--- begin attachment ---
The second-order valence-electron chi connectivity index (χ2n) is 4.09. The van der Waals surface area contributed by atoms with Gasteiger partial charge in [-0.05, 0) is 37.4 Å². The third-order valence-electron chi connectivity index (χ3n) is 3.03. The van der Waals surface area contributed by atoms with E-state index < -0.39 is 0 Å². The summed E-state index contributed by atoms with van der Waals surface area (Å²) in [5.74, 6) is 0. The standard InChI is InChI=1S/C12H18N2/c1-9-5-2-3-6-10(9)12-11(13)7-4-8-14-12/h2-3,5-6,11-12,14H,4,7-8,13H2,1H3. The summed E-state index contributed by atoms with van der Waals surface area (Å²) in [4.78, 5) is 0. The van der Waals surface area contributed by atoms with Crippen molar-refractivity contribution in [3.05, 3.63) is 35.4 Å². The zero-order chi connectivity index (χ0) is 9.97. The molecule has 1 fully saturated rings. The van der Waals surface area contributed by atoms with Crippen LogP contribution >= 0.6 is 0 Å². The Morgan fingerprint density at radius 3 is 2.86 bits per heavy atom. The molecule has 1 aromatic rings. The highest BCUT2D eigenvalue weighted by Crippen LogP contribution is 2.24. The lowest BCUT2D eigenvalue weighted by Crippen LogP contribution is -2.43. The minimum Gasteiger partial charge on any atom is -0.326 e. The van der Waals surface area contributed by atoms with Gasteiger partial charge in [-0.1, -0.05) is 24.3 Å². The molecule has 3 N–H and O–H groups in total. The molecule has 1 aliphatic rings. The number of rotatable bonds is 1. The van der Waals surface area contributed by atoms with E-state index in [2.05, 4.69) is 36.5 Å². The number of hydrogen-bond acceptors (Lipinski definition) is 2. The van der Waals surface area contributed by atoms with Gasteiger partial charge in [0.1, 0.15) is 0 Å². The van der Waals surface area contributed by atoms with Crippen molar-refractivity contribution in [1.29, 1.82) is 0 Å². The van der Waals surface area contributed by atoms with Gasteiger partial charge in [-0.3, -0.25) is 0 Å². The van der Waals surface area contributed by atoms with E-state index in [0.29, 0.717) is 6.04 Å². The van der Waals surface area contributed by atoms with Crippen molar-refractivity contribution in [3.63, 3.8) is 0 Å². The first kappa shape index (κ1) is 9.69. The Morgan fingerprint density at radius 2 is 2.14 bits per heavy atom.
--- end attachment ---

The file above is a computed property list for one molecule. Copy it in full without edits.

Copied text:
The second-order valence-electron chi connectivity index (χ2n) is 4.09. The van der Waals surface area contributed by atoms with Gasteiger partial charge in [-0.05, 0) is 37.4 Å². The third-order valence-electron chi connectivity index (χ3n) is 3.03. The van der Waals surface area contributed by atoms with E-state index < -0.39 is 0 Å². The summed E-state index contributed by atoms with van der Waals surface area (Å²) in [5.74, 6) is 0. The standard InChI is InChI=1S/C12H18N2/c1-9-5-2-3-6-10(9)12-11(13)7-4-8-14-12/h2-3,5-6,11-12,14H,4,7-8,13H2,1H3. The summed E-state index contributed by atoms with van der Waals surface area (Å²) in [4.78, 5) is 0. The van der Waals surface area contributed by atoms with Crippen molar-refractivity contribution in [3.05, 3.63) is 35.4 Å². The zero-order chi connectivity index (χ0) is 9.97. The molecule has 1 fully saturated rings. The van der Waals surface area contributed by atoms with Crippen LogP contribution >= 0.6 is 0 Å². The Morgan fingerprint density at radius 3 is 2.86 bits per heavy atom. The molecule has 1 aromatic rings. The highest BCUT2D eigenvalue weighted by Crippen LogP contribution is 2.24. The lowest BCUT2D eigenvalue weighted by Crippen LogP contribution is -2.43. The minimum Gasteiger partial charge on any atom is -0.326 e. The van der Waals surface area contributed by atoms with Gasteiger partial charge in [-0.1, -0.05) is 24.3 Å². The molecule has 3 N–H and O–H groups in total. The molecule has 1 aliphatic rings. The number of rotatable bonds is 1. The van der Waals surface area contributed by atoms with E-state index in [2.05, 4.69) is 36.5 Å². The number of hydrogen-bond acceptors (Lipinski definition) is 2. The van der Waals surface area contributed by atoms with Gasteiger partial charge in [0.1, 0.15) is 0 Å². The van der Waals surface area contributed by atoms with Crippen molar-refractivity contribution in [1.29, 1.82) is 0 Å². The van der Waals surface area contributed by atoms with Gasteiger partial charge in [-0.3, -0.25) is 0 Å². The van der Waals surface area contributed by atoms with E-state index in [0.29, 0.717) is 6.04 Å². The van der Waals surface area contributed by atoms with Crippen molar-refractivity contribution in [3.63, 3.8) is 0 Å². The first kappa shape index (κ1) is 9.69. The Morgan fingerprint density at radius 2 is 2.14 bits per heavy atom.